By Louise Wells
Mention the word Christmas to your female friends and acquaintances and you will hear a resounding groan from most of them. We were at a dinner party as early as April in London this year and all the women around the table had some horror story to tell about Christmas dinner, presents, shopping, relatives, and so on.
I was definitely on this treadmill of lists, lists and more lists of things to buy, things to do, things to cook and things to make. Most of it was a huge guilt trip of what I must do. I must have the perfect tree, beautiful table decorations, (department store catalogues have a lot to answer for), cards sent to everyone we know (even if we haven’t seen them for 10 years and have no contact other than 2 lines each year on a Christmas card). I agonized over the perfect gifts for everyone, from my kids and relatives to school teachers. I spent all of my free time and head space between late October and Christmas Eve at the shops, checking and rewriting lists, and going over what I had done and what I still needed to do. There was also the issue of negotiating “Who is going to have Christmas this year?” And like most families, probably the biggest headache, the guilt and expectations of what should happen on the big day. I was worn out trying to keep everyone happy and usually felt absolutely exhausted and miserable by Christmas day.
Steve had been trying to get me to stress less about Christmas for years – he just didn’t get it. I was on this tread mill of things that had to be done. I was hooked into other people’s expectations of how it should be and what should be done.
The change in me was initiated early last year following a discussion in my family to sort out a fair way to take turns for each side of the extended families to host Christmas day lunch (the favoured time to meet). Everyone had their own differing beliefs, values and ideas on how Christmas day should be and in the end we couldn’t come to an agreement.
I came home quite upset and Steve, who hadn’t been at the “discussion”, helped me work through my emotions, with lots of tears and tapping. I initially tapped on my own beliefs and hurt over how I thought Christmas should be. We were able to identify that the main issue surrounding Christmas for me was the guilt, the feeling that I was responsible for everyone else to have a good and fair Christmas. It took a whole lot of tapping to lessen my intensity. After that, I was then able to look at the issue from the perspective of the other people involved. This really helped for me to see what I was really pushing against, and also understand why they had reacted the way they did. The others were reacting from their own beliefs and ideals, which were different to mine, and it wasn’t personal. Once I could see that, I could step away and not react. I also no longer felt it was my total responsibility and could happily step back and let other people work it all out!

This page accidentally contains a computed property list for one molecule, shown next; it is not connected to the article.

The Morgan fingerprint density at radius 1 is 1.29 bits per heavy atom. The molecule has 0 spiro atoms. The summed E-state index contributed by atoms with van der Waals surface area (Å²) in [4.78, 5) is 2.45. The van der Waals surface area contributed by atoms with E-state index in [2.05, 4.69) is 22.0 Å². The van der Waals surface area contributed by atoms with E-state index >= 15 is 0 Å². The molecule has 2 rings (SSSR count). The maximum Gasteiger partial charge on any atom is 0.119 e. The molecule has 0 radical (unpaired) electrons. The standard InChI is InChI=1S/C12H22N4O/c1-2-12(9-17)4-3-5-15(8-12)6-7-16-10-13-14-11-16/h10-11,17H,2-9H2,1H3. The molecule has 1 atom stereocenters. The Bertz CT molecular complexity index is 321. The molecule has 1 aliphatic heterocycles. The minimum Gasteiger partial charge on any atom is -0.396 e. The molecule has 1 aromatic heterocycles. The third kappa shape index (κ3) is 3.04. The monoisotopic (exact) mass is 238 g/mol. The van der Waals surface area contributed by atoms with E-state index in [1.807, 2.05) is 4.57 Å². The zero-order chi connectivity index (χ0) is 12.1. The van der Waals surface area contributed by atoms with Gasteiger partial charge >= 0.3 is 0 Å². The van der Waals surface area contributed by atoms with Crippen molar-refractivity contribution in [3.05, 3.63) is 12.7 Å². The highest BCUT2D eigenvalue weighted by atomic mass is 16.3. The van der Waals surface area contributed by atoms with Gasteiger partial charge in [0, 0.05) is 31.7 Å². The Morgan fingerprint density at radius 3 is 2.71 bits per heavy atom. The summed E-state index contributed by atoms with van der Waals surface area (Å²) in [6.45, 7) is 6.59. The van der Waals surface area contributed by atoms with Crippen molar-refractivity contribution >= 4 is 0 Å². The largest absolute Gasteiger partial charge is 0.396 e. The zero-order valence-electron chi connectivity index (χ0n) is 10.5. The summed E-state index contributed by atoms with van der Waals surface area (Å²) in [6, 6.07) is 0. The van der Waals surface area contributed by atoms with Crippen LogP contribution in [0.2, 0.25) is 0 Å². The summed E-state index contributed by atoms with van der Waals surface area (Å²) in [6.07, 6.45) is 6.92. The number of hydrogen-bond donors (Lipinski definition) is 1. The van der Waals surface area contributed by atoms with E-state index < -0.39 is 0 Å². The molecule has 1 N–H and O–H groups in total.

The best thing about this tapping process is that it not only released the family commitment and expectation stuff, ALL the other Christmas burdens lessened too.
Thankfully this realization happened in early 2007 and last years Christmas preparation was much less stressful. As a result of the tapping I did, I was able to let go of my guilt over what I thought other people expected of me. I managed to do ALL the present shopping in 2 days , I only sent cards to people who sent them to me and/or who were the absolute nearest and dearest, I let the kids sort out the tree and didn’t buy any new decorations. (By the way our kids will tell you that the best Christmas tree they ever had was the one Steve made from a couple of twigs shoved into a jam jar and decorated with aluminum foil one year when we were away from home on a seaside holiday!)
This November I found I was much more at peace and able to enjoy November (in Australia) for its lovely warm weather and gorgeous Jacaranda trees in full bloom. All the pressure of the advertising and shop displays and people telling me “there are only x weeks till Christmas” is still happening but it doesn’t give me the same overwhelming feelings of guilt and pressure that it used to. My motto has been “Christmas is in December”. I don’t even know the extended family plans for Christmas at this stage (late-November) ! Let alone what we are going to eat!
I do know that there is a lot to do for Christmas, and I will have some very busy days in the lead up as a lot of shopping and preparation is unavoidable (and the shops will be busier the longer I leave it.) But I have found if I start in October, I can guarantee I will still be at the shops on Christmas Eve anyway for some last minute thing. I can now contain the busyness and head space to a small amount of time.
I feel much more at peace, I’m sure my kids are happier that mum isn’t so busy with preparations that she hasn’t got time for them. And Steve is saying “Finally, happy wife, happy life”.
What do you think? We would love to read your comments.